The Long Island Rail Road ran off the rails again this week, in the heart of the Monday evening rush, when a Hempstead-bound train from Penn Station jumped the tracks in an East River tunnel. No one was hurt, but crews had to evacuate about 800 riders, and the accident slammed LIRR operations into a shambles for more than 24 hours, with delays and cancellations on nearly every line.
Don't blame the LIRR, though. The main suspect in this catastrophe is a loose part in a track switch owned and maintained by Amtrak, which happens to own all rail infrastructure in and around Penn.
That last fact poses a big problem for the LIRR. The LIRR runs 563 trains a day through Amtrak's four East River tunnels. Yet it doesn't control the upkeep and repair schedule for this crucial part of its of network, which is a bottleneck in the best of times. That needs fixing.
The LIRR pays Amtrak to maintain tracks, signals and switches on the right-of-way it uses, and often finds itself in the role of a customer working with a contractor who has other priorities.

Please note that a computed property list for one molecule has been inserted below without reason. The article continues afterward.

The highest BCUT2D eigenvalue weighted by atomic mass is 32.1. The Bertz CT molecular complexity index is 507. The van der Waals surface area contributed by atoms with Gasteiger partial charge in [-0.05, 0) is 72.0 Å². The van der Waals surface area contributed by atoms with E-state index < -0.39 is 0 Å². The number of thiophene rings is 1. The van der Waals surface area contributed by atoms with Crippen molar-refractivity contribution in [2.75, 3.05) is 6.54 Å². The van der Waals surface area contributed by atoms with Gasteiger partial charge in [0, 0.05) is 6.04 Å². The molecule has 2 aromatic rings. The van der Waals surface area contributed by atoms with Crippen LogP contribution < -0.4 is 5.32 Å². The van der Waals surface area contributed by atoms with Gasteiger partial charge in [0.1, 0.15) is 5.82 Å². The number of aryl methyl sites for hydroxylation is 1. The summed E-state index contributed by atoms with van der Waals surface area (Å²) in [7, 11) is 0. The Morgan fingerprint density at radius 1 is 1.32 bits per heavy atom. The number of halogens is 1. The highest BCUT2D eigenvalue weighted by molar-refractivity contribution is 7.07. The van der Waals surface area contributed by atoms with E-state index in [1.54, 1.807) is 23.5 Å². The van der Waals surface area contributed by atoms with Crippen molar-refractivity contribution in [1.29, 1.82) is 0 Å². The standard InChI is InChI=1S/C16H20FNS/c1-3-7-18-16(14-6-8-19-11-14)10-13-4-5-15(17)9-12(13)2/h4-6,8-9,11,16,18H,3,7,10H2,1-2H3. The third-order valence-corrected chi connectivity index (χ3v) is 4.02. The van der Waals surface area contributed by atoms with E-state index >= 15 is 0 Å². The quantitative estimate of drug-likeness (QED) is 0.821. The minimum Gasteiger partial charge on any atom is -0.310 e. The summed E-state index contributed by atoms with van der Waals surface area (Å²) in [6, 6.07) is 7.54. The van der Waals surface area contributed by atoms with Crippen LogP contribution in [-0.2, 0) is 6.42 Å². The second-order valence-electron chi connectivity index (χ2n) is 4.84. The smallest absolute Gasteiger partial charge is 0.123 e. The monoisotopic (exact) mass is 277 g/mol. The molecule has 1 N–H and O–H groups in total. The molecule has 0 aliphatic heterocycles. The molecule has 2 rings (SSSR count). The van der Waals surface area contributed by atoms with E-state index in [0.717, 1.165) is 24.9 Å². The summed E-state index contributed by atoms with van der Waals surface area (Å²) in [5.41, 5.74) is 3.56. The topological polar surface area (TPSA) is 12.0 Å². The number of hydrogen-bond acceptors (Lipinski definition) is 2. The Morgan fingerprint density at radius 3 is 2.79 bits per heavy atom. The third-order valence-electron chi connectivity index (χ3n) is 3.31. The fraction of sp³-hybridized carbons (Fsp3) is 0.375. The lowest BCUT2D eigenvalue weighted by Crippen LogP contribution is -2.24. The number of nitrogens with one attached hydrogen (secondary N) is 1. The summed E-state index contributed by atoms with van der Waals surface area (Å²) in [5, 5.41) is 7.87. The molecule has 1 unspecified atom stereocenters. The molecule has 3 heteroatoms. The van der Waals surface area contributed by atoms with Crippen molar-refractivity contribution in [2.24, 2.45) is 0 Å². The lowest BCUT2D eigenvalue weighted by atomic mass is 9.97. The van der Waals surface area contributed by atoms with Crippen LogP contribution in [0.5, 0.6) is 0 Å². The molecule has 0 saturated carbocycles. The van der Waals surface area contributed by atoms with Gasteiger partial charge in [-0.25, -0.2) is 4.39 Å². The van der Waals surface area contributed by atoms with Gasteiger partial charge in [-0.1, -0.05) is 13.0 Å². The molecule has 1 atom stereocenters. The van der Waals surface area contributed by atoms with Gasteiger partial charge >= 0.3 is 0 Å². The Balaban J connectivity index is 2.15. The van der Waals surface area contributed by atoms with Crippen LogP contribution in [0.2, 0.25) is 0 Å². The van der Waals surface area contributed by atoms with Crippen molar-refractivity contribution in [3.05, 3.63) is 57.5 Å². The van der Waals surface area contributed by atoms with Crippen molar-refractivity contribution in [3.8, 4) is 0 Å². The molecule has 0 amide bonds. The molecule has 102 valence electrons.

Amtrak runs a national rail system. While the East River tunnels are an important part of that operation, they're not as crucial to Amtrak as they are to the LIRR, which feels a systemwide shudder whenever there's trouble there. When Sandy struck in late October, Amtrak said it couldn't get the tunnels reopened until Christmas or later. But after New Yorkers raised a fuss, Amtrak collaborated with the LIRR and got them reopened by early December.
The good news is that Thomas Prendergast, who once ran the LIRR, appears to be on his way to confirmation in Albany as head of the Metropolitan Transportation Authority, the LIRR's parent agency. He knows what the LIRR needs, and he's in a position to start talks with Amtrak and work out a deal. Taking over maintenance of the East River tunnels should be one of the first goals on his list. LIRR riders have suffered enough.